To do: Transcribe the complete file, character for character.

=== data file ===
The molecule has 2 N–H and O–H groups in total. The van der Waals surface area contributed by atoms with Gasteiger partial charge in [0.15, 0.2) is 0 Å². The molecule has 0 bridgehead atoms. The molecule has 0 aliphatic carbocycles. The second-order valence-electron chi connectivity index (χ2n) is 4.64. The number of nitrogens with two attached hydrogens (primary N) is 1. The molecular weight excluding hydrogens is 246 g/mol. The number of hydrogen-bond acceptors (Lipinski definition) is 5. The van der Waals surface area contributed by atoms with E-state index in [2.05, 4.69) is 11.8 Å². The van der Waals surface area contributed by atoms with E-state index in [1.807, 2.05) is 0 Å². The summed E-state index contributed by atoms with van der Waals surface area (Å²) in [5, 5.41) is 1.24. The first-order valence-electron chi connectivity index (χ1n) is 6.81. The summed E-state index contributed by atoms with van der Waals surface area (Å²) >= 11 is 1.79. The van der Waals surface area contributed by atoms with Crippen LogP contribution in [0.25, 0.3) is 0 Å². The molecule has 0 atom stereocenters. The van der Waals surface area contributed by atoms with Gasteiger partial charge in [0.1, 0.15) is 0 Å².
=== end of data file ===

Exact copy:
The molecule has 2 N–H and O–H groups in total. The van der Waals surface area contributed by atoms with Gasteiger partial charge in [0.15, 0.2) is 0 Å². The molecule has 0 bridgehead atoms. The molecule has 0 aliphatic carbocycles. The second-order valence-electron chi connectivity index (χ2n) is 4.64. The number of nitrogens with two attached hydrogens (primary N) is 1. The molecular weight excluding hydrogens is 246 g/mol. The number of hydrogen-bond acceptors (Lipinski definition) is 5. The van der Waals surface area contributed by atoms with E-state index in [2.05, 4.69) is 11.8 Å². The van der Waals surface area contributed by atoms with E-state index in [1.807, 2.05) is 0 Å². The summed E-state index contributed by atoms with van der Waals surface area (Å²) in [5, 5.41) is 1.24. The first-order valence-electron chi connectivity index (χ1n) is 6.81. The summed E-state index contributed by atoms with van der Waals surface area (Å²) >= 11 is 1.79. The van der Waals surface area contributed by atoms with Crippen LogP contribution in [0.25, 0.3) is 0 Å². The molecule has 0 atom stereocenters. The van der Waals surface area contributed by atoms with Gasteiger partial charge in [0.1, 0.15) is 0 Å².